Jose Cardenas: And that is the point at which the story has been shown, right after a woman gets this diagnosis, which has to be very depressing thing, quite a burden, and you're showing them these stories so they know how others have dealt with it.
Linda Larkey: Right. So right now we're still looking for women particularly Latina women to come and through if they have been diagnosed recently within the last three to six months, and we would bring them into a study where we can look at how it's affected them.
Jose Cardenas: Somebody is watching this show tonight and they want to participate, how would they do that?
Linda Larkey: I believe there's a number on the screen.
Jose Cardenas: We'll have it on the screen is that the best way to -- .
Linda Larkey: That's the best way to do it. And they can also look up just information about women's stories at women'sstories.org.
Jose Cardenas: While you're particularly interested in Latinas, it's not limited to them.
Linda Larkey: No.
Jose Cardenas: It's different in focus necessarily than the Latinos Saludables. Tell us about that project, which I understand is in its fifth year.
Linda Larkey: It's in its fifth year, and we were funded by the National Cancer Institute, an NIH funded project, to run a study that takes a look at -- we're actually testing out the idea that narratives or stories might have a little more impact in helping people change their health behaviors. So the study is designed to go out into the community and reach groups of Latinos who are healthy for the most part, and helping them to look at adopting healthier lifestyles. So we're comparing an intervention that looks at how it works to tell the stories that might help people identify with and change their behavior, compared to just the plain old didactic classroom situation.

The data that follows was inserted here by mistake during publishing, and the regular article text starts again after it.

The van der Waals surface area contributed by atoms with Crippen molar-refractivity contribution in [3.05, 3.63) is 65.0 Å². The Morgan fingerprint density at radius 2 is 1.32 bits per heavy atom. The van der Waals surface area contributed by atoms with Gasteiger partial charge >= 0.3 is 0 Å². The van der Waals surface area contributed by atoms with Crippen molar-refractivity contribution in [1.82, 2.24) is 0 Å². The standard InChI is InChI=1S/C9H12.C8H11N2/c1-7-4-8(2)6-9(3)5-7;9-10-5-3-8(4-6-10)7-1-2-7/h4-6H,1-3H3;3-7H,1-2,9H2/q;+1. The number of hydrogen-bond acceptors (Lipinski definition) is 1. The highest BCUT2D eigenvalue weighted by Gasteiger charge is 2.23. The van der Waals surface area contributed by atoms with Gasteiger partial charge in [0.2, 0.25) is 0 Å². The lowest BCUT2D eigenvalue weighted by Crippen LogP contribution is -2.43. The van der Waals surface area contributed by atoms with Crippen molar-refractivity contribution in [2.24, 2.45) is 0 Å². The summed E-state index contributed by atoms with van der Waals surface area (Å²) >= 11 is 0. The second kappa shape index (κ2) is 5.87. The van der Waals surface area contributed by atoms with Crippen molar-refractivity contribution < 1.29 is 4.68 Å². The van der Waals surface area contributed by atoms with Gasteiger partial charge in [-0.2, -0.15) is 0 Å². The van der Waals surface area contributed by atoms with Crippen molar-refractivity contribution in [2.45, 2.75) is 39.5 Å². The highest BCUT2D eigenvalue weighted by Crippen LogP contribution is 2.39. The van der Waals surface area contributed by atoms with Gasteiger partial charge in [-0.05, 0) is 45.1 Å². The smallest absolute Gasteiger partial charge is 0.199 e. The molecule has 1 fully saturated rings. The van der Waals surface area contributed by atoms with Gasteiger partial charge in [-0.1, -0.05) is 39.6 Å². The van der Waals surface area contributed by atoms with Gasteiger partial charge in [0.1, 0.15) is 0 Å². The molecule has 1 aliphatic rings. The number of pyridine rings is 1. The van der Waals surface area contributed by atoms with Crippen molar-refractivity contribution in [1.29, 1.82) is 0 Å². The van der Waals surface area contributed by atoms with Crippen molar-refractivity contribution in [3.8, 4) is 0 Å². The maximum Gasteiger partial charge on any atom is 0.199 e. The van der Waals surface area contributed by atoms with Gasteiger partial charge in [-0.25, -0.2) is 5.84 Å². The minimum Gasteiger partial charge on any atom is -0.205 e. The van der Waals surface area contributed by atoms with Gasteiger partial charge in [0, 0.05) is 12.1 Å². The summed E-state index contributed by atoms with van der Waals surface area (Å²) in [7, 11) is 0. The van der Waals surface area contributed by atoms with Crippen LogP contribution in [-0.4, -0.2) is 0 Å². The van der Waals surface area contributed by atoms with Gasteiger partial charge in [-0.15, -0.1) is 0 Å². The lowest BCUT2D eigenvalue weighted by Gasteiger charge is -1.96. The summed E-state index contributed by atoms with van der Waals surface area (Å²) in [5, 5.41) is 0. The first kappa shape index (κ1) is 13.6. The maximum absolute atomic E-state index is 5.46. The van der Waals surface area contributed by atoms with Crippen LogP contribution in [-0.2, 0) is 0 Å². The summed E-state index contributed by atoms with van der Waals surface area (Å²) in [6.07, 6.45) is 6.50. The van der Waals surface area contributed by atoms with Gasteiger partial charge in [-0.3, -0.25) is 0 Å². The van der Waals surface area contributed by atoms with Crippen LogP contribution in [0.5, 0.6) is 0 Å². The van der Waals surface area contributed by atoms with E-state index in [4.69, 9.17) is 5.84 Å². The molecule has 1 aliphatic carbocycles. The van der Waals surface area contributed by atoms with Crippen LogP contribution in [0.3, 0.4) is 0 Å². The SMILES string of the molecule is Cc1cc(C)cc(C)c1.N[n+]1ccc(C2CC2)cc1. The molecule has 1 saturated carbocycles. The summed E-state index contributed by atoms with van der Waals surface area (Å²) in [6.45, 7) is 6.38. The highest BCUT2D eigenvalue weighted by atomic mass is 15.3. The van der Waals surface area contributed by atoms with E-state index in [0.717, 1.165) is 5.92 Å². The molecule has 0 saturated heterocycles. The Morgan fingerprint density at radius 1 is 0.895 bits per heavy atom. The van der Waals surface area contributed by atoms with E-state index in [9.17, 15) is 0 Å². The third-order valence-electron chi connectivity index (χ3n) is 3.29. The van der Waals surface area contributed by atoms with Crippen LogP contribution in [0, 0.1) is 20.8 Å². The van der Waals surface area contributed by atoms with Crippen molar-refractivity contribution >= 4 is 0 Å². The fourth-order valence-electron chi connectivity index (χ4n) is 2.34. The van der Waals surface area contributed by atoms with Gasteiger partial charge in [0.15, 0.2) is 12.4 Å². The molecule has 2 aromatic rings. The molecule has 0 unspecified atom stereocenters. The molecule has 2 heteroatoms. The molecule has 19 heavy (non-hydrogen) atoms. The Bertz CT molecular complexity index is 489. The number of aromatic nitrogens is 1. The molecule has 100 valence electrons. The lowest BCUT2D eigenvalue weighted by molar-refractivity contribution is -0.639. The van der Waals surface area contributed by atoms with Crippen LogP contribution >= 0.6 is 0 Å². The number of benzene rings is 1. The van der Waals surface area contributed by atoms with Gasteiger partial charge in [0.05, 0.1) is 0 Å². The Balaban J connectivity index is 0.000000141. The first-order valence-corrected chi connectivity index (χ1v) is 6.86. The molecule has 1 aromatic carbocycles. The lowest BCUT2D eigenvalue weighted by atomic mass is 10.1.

Jose Cardenas: Is the focus on a particular segment of the Latino communication, recent immigrant versus native born?
Linda Larkey: Yes. We have always worked mostly with the poorer populations and that -- those parts of town where we go to recruit tends to also find those who are maybe not even documented. So we have a higher proportion of uninsured, lower income, Latinos in the projects that we do.
Jose Cardenas: And as part of this you use what you call - Promotoras [SPEAKING SPANISH]. Explain that to us.
Linda Larkey: So one of the things that has been found to really help, first of all identify in the community how to reach people as well as to deliver messages in a way that are going to be culturally connecting, is to work with Promotoras de Salud. So we work with women who are from the community, represent the community, know the community really well, and then we educate them so that they can go out and do this form of outreach.